They say that your 20’s are about career discernment, 30’s – overcoming failure, 40’s – accumulating money, 50’s – accumulating power, and 60’s – guarding reputation.
While there is no perfect age for leadership, strategic planning is always about managing risk. Age tends to dampen our risk appetite. It’s a reasonable feeling. I started a company which failed after two years when I was 35 years old. It took a while to get hungry again – but I had time as a salad while my risk appetite recovered.
If you’re 63 and your best judgment leads to failure, there may not be time to recover your reputation. That is understandable. Unhappily, your aversion to risk can increase incremental business failure. “There is tendency for risk management process to fail incrementally over a long period of time.” (Fadun, 2013:231)
The people who lead are often at the age where their risk appetite keeps their company from the table of opportunity. “Risk is an essential part of business because firms cannot operate without taking risks.” (Ibid, 225)
If you are in that exact situation, then Strategic Planning empowers you to the leadership need of the hour without forcing your risk appetite to accept what it cannot tolerate.
- Your low appetite Strategic Plan will choose one or two big ideas but have unusual sensitivity to choose what NOT to do. Many younger leaders fail because they try to do everything. Sears is floundering as its management tries anything. They briefly attempted to be a pawn broker and then purchased “4,000 charcoal smokers and grills, almost 10,500 beer-can chicken roasters” (Duprey, 2016:1) What a tragedy.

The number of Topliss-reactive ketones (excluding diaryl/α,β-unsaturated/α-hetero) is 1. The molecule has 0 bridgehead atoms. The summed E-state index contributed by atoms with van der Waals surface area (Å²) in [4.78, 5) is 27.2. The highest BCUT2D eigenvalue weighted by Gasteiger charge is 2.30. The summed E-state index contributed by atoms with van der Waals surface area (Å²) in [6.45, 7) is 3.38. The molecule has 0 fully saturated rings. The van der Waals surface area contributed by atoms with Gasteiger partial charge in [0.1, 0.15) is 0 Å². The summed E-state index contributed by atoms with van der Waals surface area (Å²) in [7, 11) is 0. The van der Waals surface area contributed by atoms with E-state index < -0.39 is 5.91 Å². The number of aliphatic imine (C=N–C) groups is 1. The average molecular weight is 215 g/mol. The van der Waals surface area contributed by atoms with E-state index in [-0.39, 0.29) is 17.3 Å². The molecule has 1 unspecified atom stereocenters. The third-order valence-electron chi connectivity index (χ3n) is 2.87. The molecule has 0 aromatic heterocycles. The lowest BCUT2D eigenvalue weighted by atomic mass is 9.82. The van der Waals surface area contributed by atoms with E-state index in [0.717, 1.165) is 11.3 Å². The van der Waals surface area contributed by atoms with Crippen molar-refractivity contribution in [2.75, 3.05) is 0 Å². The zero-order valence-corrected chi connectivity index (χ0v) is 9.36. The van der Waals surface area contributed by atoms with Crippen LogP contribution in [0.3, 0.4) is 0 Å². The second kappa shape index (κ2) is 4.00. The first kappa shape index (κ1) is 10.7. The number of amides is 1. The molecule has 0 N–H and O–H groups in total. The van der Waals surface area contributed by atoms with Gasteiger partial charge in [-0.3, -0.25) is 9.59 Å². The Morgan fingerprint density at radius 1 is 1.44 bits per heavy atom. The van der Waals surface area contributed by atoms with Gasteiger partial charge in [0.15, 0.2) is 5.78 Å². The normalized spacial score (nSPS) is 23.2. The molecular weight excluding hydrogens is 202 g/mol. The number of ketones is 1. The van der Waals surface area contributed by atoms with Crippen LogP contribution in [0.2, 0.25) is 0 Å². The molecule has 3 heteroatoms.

- Your Strategic Plan will force the big ideas to yearly and quarterly goals and to daily reporting by team members on how much they moved the success needle. You will be less tolerant of team actions that are not tied to the Strategic Plan.
- Your Strategic Plan will probably hoard more cash so that you are succeeding in your stewardship while setting up another future win after you leave. Platinum reputation anyone?
We tend to fail by our strengths. We overuse them and then eat the bitter fruit. Overusing your low risk appetite will keep you from noticing as the company table has less and less food for anyone. Claim your low risk appetite, write your Strategic Plan to leverage it’s perspective – and make your later career so good that you bore the kids with all the stories in retirement!
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Fadun, Olajide. “Risk Management and Risk Management Failure: Lessons for Business Enterprises.” International Journal of Academic Research in Business and Social Sciences 3.2 (2013): 225-39. Web.
Duprey, Rich. “Kmart to Sell Liquidated Goods: How Long Before Sears Merch Appears? — The Motley Fool.” The Motley Fool. N.p., 02 Mar. 2016. Web. 03 Mar. 2016.